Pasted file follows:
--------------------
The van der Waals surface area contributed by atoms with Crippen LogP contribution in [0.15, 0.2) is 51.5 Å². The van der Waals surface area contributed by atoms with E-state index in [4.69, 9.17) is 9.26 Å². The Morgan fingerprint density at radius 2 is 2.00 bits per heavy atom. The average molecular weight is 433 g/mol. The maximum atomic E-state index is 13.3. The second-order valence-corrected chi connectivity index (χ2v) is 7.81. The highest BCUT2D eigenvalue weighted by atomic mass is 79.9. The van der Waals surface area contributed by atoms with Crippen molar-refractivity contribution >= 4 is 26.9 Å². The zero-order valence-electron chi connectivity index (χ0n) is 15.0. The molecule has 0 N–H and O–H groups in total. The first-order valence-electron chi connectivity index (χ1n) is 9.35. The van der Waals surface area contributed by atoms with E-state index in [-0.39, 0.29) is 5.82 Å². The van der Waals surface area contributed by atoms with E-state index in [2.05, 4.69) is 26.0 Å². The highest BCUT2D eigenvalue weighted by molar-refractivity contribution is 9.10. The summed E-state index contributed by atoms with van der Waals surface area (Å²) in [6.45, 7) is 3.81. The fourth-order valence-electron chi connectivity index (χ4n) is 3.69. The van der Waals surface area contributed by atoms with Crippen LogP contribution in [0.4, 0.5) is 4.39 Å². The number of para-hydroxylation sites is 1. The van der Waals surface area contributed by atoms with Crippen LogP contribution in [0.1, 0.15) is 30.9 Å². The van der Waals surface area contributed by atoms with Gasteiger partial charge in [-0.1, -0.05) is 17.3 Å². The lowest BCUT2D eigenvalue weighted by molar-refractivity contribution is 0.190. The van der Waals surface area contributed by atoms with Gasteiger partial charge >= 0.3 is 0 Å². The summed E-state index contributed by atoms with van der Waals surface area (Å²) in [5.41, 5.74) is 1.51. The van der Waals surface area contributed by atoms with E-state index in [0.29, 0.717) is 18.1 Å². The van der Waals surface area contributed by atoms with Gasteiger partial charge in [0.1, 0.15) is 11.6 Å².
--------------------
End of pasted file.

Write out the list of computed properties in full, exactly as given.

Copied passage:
The van der Waals surface area contributed by atoms with Crippen LogP contribution in [0.15, 0.2) is 51.5 Å². The van der Waals surface area contributed by atoms with E-state index in [4.69, 9.17) is 9.26 Å². The Morgan fingerprint density at radius 2 is 2.00 bits per heavy atom. The average molecular weight is 433 g/mol. The maximum atomic E-state index is 13.3. The second-order valence-corrected chi connectivity index (χ2v) is 7.81. The highest BCUT2D eigenvalue weighted by atomic mass is 79.9. The van der Waals surface area contributed by atoms with Crippen molar-refractivity contribution >= 4 is 26.9 Å². The zero-order valence-electron chi connectivity index (χ0n) is 15.0. The molecule has 0 N–H and O–H groups in total. The first-order valence-electron chi connectivity index (χ1n) is 9.35. The van der Waals surface area contributed by atoms with E-state index in [-0.39, 0.29) is 5.82 Å². The van der Waals surface area contributed by atoms with E-state index in [2.05, 4.69) is 26.0 Å². The highest BCUT2D eigenvalue weighted by molar-refractivity contribution is 9.10. The summed E-state index contributed by atoms with van der Waals surface area (Å²) in [6.45, 7) is 3.81. The fourth-order valence-electron chi connectivity index (χ4n) is 3.69. The van der Waals surface area contributed by atoms with Crippen LogP contribution in [0.4, 0.5) is 4.39 Å². The number of para-hydroxylation sites is 1. The van der Waals surface area contributed by atoms with Crippen LogP contribution in [0.1, 0.15) is 30.9 Å². The van der Waals surface area contributed by atoms with Gasteiger partial charge in [-0.1, -0.05) is 17.3 Å². The lowest BCUT2D eigenvalue weighted by molar-refractivity contribution is 0.190. The van der Waals surface area contributed by atoms with Gasteiger partial charge >= 0.3 is 0 Å². The summed E-state index contributed by atoms with van der Waals surface area (Å²) in [5.41, 5.74) is 1.51. The van der Waals surface area contributed by atoms with E-state index in [0.29, 0.717) is 18.1 Å². The van der Waals surface area contributed by atoms with Gasteiger partial charge in [0.1, 0.15) is 11.6 Å².